We are the Brain Health Alliance for Research Challenges (ARC)!


Funded by the Scottish Funding Council, we will create and support new cross-sectoral, multidisciplinary collaborations with a shared vision of…

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Improving our nation’s brain health

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Making Scotland the ‘go-to’ destination for brain health research

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Finding solutions to societal challenges associated with brain ageing

Dementia, and the other cognitive issues associated with ageing, represent one of the most pressing public health challenges of the 21st century. There are currently over 60 million people worldwide living with dementia, with this number predicted to double every twenty years. The rising prevalence of dementia and other neurodegenerative diseases has profound clinical, economic and societal implications. Dementia is a global problem, but it presents local challenges. Here in Scotland, there are 90,000 people living with dementia, with an estimated annual incidence of 20,000.

Despite substantial investment by government, industry and charity, the availability of evidence-based interventions for prevention, treatment, or care is sorely limited. Indeed, the pharmacological treatments available to people living with dementia have not changed since 2000. While the lack of treatment breakthroughs is disappointing, now is not a time to accept cognitive decline as an inevitable feature of ageing. Improvements in the management of conditions like heart failure and cancer highlight that through research, we can create revolutions in prevention and management.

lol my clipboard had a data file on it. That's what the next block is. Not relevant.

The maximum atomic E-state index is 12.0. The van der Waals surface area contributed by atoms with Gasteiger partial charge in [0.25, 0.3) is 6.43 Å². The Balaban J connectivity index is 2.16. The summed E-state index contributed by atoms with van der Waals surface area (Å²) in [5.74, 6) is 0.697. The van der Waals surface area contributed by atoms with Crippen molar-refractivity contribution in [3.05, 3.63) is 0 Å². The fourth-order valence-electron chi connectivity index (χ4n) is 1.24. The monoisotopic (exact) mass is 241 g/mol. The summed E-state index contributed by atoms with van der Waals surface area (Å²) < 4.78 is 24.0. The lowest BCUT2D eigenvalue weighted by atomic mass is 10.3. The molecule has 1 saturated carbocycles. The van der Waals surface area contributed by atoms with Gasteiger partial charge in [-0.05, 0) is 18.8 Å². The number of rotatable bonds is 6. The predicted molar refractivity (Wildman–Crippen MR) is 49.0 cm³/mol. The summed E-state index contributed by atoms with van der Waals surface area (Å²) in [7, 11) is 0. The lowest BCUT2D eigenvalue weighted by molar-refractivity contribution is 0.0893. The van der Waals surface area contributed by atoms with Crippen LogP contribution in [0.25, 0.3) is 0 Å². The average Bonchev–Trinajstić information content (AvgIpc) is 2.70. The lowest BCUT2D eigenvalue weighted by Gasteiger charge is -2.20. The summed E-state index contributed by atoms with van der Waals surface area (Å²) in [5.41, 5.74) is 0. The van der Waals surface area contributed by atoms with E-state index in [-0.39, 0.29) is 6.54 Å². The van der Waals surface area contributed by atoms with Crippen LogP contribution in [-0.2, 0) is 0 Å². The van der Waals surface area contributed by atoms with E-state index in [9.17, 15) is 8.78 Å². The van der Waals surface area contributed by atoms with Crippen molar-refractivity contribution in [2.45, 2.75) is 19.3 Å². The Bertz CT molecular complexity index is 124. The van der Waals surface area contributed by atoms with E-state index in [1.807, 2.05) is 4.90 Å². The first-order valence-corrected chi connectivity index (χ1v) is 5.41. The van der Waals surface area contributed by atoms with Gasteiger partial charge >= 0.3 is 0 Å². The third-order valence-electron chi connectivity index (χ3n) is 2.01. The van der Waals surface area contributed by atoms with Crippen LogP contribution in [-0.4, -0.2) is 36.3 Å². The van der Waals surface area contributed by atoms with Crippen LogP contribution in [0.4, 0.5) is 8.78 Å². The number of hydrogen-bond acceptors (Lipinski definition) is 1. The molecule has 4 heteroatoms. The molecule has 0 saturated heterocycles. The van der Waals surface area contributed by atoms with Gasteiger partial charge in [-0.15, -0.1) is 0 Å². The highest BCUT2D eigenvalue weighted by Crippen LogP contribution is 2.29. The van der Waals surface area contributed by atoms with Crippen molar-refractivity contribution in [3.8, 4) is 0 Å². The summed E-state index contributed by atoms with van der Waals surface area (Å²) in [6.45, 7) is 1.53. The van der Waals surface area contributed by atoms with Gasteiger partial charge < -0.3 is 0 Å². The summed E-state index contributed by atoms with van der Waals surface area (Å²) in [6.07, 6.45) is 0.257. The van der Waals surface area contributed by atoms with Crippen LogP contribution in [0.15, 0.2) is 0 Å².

Traditionally, research, practice, and policy has majored on specific diseases such as dementia and stroke. In a multimorbid, ageing population, this single condition focussed approached does not work and we need to encourage radical new ways of thinking. The clinical syndromes that cause cognitive decline are the end stage of biological processes that begin many years before any manifest symptoms. Recognising shared pathologies and potential for pluripotent interventions, a broader theme of brain health has developed. The brain health research concept originated in Scotland but is now gaining international prominence and acceptance.

Our brain health agenda challenges the current, arbitrary silo thinking that separates research in areas such as dementia, head injury, stroke, and others.

The burden and challenge of an ageing population is a frequent theme in scientific and lay press. We wish to change this narrative, seizing unique opportunities to work for, and with, our ageing population to improve their health.

The language of brain health emphasises these positives, highlighting the potential for interventions across the life course, not only to treat clinical disease, but to maintain cognitive function and prevent decline – ultimately, preserving and supporting health for longer, better lives.

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In the Brain Health ARC, we have an unashamedly bold vision.


Our ambition is to make Scotland the world leader for brain health research. We want to educate the public, develop the workforce, and influence policy, but most importantly, we want to use Scotland’s world leading research to find solutions to the societal challenges associated with poor brain health. We realise that our ambition will not be realised by the ARC alone. Rather, we will us the ARC as a vehicle to develop capacity and attract new research talent and funding into Scottish brain health. To deliver on this, we have structured the Brain Health ARC around seven complementary themes: